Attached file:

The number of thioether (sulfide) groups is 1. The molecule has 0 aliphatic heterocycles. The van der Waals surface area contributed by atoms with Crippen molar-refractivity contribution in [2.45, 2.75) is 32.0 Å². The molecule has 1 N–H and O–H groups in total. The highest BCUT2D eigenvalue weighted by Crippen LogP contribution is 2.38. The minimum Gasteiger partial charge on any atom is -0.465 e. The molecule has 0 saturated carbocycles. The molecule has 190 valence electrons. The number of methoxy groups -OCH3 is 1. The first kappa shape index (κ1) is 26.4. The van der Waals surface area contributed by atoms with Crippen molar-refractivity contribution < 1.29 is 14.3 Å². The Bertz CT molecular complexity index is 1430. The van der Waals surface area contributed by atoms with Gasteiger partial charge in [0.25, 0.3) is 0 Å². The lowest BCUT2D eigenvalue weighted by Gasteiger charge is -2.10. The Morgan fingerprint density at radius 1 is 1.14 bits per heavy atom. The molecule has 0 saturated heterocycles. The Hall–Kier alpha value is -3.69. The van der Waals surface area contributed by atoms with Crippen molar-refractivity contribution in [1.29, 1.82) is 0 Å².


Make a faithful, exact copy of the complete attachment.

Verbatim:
The number of thioether (sulfide) groups is 1. The molecule has 0 aliphatic heterocycles. The van der Waals surface area contributed by atoms with Crippen molar-refractivity contribution in [2.45, 2.75) is 32.0 Å². The molecule has 1 N–H and O–H groups in total. The highest BCUT2D eigenvalue weighted by Crippen LogP contribution is 2.38. The minimum Gasteiger partial charge on any atom is -0.465 e. The molecule has 0 saturated carbocycles. The molecule has 190 valence electrons. The number of methoxy groups -OCH3 is 1. The first kappa shape index (κ1) is 26.4. The van der Waals surface area contributed by atoms with Crippen molar-refractivity contribution < 1.29 is 14.3 Å². The Bertz CT molecular complexity index is 1430. The van der Waals surface area contributed by atoms with Gasteiger partial charge in [0.25, 0.3) is 0 Å². The lowest BCUT2D eigenvalue weighted by Gasteiger charge is -2.10. The Morgan fingerprint density at radius 1 is 1.14 bits per heavy atom. The molecule has 0 saturated heterocycles. The Hall–Kier alpha value is -3.69. The van der Waals surface area contributed by atoms with Crippen molar-refractivity contribution in [1.29, 1.82) is 0 Å².